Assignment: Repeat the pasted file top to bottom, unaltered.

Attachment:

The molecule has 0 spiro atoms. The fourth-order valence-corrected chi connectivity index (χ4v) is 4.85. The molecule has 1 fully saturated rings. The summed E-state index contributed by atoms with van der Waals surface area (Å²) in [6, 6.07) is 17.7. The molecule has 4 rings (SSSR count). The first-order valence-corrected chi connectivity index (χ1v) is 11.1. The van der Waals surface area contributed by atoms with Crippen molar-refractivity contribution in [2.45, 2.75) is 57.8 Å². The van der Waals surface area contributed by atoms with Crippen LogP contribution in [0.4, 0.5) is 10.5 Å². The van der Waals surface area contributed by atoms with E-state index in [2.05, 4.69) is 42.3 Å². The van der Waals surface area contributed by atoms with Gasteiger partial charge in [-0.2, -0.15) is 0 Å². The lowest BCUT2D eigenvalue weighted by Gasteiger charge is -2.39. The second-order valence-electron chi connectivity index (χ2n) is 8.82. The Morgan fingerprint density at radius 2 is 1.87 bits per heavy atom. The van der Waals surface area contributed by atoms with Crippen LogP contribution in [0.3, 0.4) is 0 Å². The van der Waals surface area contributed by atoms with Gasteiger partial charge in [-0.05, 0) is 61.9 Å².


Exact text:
The molecule has 0 spiro atoms. The fourth-order valence-corrected chi connectivity index (χ4v) is 4.85. The molecule has 1 fully saturated rings. The summed E-state index contributed by atoms with van der Waals surface area (Å²) in [6, 6.07) is 17.7. The molecule has 4 rings (SSSR count). The first-order valence-corrected chi connectivity index (χ1v) is 11.1. The van der Waals surface area contributed by atoms with Crippen molar-refractivity contribution in [2.45, 2.75) is 57.8 Å². The van der Waals surface area contributed by atoms with Crippen LogP contribution in [0.4, 0.5) is 10.5 Å². The van der Waals surface area contributed by atoms with E-state index in [2.05, 4.69) is 42.3 Å². The van der Waals surface area contributed by atoms with Gasteiger partial charge in [-0.2, -0.15) is 0 Å². The lowest BCUT2D eigenvalue weighted by Gasteiger charge is -2.39. The second-order valence-electron chi connectivity index (χ2n) is 8.82. The Morgan fingerprint density at radius 2 is 1.87 bits per heavy atom. The van der Waals surface area contributed by atoms with Crippen LogP contribution in [0.3, 0.4) is 0 Å². The van der Waals surface area contributed by atoms with Gasteiger partial charge in [-0.05, 0) is 61.9 Å².